Following the rare times that I post a picture on my personal Facebook page, I often can’t watch to see who ‘likes’ it.
Geez, that sounds lame.
I actually only created a ‘Lauren Goslin’ Facebook page because I had to. Facebook doesn’t allow you to only have a blog page for whatever reason, so there you go.
I’m truly not a big fan of this social media, personally speaking, and I’m only friends with a minimum number of people, 99% of which are family or close friends.
I don’t post there but maybe 3-4 times a year, and when I do, it actually gives me a bit of anxiety.
No one cares about this. This is lame. You should just erase it.
These are the thoughts that run through my head, but I usually press on with whatever it might be, because if I have an urge to put something up, I consider it pretty special.
Recently, for example, I posted a picture of Sammy after he had maneuvered himself to a standing position.
This kid is barely seven months, but man, is he ever ready to move!…and by ‘move’, I mean pull himself up onto anything and everything!
Similarly to Facebook, I often have some trepidation before a blog post.
Will anyone like this?, I mostly wonder.
Pumpkin seed butter, I know, is not at the top of most people’s list of ‘loved’ foods. I can’t say I blame you, as I only eat it because it’s one of the few nut or seed butters that my oldest daughter and I tolerate.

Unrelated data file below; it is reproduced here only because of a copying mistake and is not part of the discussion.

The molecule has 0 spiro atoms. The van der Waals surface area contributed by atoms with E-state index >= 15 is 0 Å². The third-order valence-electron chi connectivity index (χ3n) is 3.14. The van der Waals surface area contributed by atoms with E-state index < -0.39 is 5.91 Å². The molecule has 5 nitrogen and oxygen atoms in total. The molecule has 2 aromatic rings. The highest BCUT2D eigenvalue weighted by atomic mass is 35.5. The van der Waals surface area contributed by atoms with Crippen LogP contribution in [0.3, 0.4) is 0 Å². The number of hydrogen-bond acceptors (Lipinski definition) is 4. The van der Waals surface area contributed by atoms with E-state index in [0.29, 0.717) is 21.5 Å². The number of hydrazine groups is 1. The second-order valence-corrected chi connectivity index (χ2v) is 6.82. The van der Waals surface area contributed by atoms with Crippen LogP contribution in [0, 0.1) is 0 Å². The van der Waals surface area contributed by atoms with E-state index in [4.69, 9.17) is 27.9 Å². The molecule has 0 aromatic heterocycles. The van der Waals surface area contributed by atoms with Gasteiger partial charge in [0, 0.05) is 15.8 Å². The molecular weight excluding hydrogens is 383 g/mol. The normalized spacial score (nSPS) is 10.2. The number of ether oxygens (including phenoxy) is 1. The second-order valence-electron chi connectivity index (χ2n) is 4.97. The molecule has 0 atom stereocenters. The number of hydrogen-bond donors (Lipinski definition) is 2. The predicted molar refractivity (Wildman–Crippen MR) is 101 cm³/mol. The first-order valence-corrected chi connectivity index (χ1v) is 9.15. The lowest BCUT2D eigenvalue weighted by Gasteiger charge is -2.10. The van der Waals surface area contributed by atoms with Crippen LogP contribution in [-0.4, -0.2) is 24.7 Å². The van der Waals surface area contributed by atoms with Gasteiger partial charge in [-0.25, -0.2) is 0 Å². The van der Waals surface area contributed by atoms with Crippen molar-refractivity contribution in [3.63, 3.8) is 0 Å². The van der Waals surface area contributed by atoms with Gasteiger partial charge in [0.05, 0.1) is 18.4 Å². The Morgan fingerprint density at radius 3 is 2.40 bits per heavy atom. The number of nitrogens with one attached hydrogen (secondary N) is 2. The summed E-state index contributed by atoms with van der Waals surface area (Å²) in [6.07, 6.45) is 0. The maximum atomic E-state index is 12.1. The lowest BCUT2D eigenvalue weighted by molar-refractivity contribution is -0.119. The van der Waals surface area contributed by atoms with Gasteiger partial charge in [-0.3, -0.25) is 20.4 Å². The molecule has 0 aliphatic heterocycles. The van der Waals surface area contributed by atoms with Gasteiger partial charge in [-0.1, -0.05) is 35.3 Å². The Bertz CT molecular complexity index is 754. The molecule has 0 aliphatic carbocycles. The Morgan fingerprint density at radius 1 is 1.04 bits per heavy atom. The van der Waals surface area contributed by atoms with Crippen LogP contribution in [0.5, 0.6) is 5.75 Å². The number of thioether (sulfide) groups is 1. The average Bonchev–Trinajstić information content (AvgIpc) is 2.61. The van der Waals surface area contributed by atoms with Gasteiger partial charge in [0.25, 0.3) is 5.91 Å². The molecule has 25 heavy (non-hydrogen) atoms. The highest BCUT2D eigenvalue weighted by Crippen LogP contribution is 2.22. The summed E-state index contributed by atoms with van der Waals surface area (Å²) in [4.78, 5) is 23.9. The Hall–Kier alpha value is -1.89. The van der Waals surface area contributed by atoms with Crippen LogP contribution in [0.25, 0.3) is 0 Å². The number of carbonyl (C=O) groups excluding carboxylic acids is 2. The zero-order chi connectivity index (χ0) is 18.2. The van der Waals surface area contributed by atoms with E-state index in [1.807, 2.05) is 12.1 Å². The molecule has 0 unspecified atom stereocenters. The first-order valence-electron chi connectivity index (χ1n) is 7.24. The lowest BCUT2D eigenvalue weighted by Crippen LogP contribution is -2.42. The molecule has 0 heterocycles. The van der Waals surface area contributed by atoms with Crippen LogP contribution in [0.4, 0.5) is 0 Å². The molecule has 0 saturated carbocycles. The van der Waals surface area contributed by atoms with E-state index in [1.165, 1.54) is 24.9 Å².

It has grown on me, however, and I know it boasts a decent amount of zinc for purposes of immune system and skin, which is nice.
I enjoy adding a few flavor enhancers, including vanilla and cinnamon, and (when it’s not Detox-mas time), a bit of honey. These all really contribute to the final butter, and make it much more palatable!
Creamy, homemade pumpkin seed butter is perfect for those with nut allergies!
- 2 c . raw pumpkin seeds
- 1-2 t . oil , as needed (I use one teaspoon of either grapeseed or olive)
- 1/4 t . sea salt
- 1 t . vanilla
- 1/4 t . cinnamon
- 2 t . honey or maple syrup
- Preheat the oven to 350 degrees.
- Spread the seeds out on a baking sheet.
- Bake them for 10-12 minutes, until lightly golden.
- Cool the seeds for 15-20 minutes.
- Add the seeds to a food processor.
- Let the processor run for about 4-5 minutes, until the seeds begin to butterize.
- Stop and scrape the sides down.
- Continue running for another 2-5 minutes until the seeds appear completely butterized (see below pictures), adding a bit of oil at this point, as needed.
- Pulse in additions (salt, spices, sweetener), if desired. DON'T process these in, as they can cause seizing of the butter.
Fat: 8.5 g Carbs: 3.1 g Sugar: 0 g Protein: 4.2 g; Nutrition facts based on seeds, two teaspoons of grapeseed oil, and salt. I figure the recipe makes about one cup, so a serving size (1/16 of the recipe) is around one tablespoon of the final butter. WW SmartPoints: 3
I like to eat a spoonful of this with a cut-up apple or in recipes that call for any type of nut of seed butter, namely this one.
This is a great way to economize as well. The raw pumpkin seed butter I was previously buying was around $12 for eight ounces, while my cost to make this is roughly less than half that, and I consider my version tastier on top of it!
Which form of social media do you like least?
Shared with: Healthy Vegan Friday